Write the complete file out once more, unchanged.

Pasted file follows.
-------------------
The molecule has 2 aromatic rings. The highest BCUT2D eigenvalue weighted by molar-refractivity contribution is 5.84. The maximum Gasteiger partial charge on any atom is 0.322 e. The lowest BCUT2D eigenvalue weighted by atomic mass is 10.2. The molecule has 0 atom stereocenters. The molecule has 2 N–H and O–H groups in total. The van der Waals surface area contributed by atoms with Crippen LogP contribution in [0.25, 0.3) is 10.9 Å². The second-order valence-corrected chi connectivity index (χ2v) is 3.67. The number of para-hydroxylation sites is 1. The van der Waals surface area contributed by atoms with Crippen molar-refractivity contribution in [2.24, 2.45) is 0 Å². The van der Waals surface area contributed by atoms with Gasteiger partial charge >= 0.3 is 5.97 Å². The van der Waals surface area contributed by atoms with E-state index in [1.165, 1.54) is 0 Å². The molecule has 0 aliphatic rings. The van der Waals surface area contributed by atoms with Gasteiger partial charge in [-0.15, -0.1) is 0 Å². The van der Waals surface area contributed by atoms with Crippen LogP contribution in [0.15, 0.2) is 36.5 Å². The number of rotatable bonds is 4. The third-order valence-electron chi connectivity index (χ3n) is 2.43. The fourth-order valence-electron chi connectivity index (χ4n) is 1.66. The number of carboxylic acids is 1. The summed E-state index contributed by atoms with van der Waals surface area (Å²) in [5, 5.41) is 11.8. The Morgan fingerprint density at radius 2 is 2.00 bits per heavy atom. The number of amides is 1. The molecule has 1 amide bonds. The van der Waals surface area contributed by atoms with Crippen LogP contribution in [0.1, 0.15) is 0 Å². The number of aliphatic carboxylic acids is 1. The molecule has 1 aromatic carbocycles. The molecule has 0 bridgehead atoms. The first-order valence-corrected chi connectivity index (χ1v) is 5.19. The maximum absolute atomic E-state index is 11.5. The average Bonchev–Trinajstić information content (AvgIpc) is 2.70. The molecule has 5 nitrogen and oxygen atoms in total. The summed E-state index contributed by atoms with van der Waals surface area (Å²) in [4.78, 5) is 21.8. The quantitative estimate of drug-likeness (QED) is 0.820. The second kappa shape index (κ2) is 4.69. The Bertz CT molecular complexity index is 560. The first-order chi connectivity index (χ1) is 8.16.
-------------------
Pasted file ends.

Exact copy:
The molecule has 2 aromatic rings. The highest BCUT2D eigenvalue weighted by molar-refractivity contribution is 5.84. The maximum Gasteiger partial charge on any atom is 0.322 e. The lowest BCUT2D eigenvalue weighted by atomic mass is 10.2. The molecule has 0 atom stereocenters. The molecule has 2 N–H and O–H groups in total. The van der Waals surface area contributed by atoms with Crippen LogP contribution in [0.25, 0.3) is 10.9 Å². The second-order valence-corrected chi connectivity index (χ2v) is 3.67. The number of para-hydroxylation sites is 1. The van der Waals surface area contributed by atoms with Crippen molar-refractivity contribution in [2.24, 2.45) is 0 Å². The van der Waals surface area contributed by atoms with Gasteiger partial charge >= 0.3 is 5.97 Å². The van der Waals surface area contributed by atoms with E-state index in [1.165, 1.54) is 0 Å². The molecule has 0 aliphatic rings. The van der Waals surface area contributed by atoms with Gasteiger partial charge in [-0.15, -0.1) is 0 Å². The van der Waals surface area contributed by atoms with Crippen LogP contribution in [0.15, 0.2) is 36.5 Å². The number of rotatable bonds is 4. The third-order valence-electron chi connectivity index (χ3n) is 2.43. The fourth-order valence-electron chi connectivity index (χ4n) is 1.66. The number of carboxylic acids is 1. The summed E-state index contributed by atoms with van der Waals surface area (Å²) in [5, 5.41) is 11.8. The Morgan fingerprint density at radius 2 is 2.00 bits per heavy atom. The number of amides is 1. The molecule has 1 amide bonds. The van der Waals surface area contributed by atoms with Crippen LogP contribution in [0.1, 0.15) is 0 Å². The number of aliphatic carboxylic acids is 1. The molecule has 1 aromatic carbocycles. The molecule has 0 bridgehead atoms. The first-order valence-corrected chi connectivity index (χ1v) is 5.19. The maximum absolute atomic E-state index is 11.5. The average Bonchev–Trinajstić information content (AvgIpc) is 2.70. The molecule has 5 nitrogen and oxygen atoms in total. The summed E-state index contributed by atoms with van der Waals surface area (Å²) in [4.78, 5) is 21.8. The quantitative estimate of drug-likeness (QED) is 0.820. The second kappa shape index (κ2) is 4.69. The Bertz CT molecular complexity index is 560. The first-order chi connectivity index (χ1) is 8.16.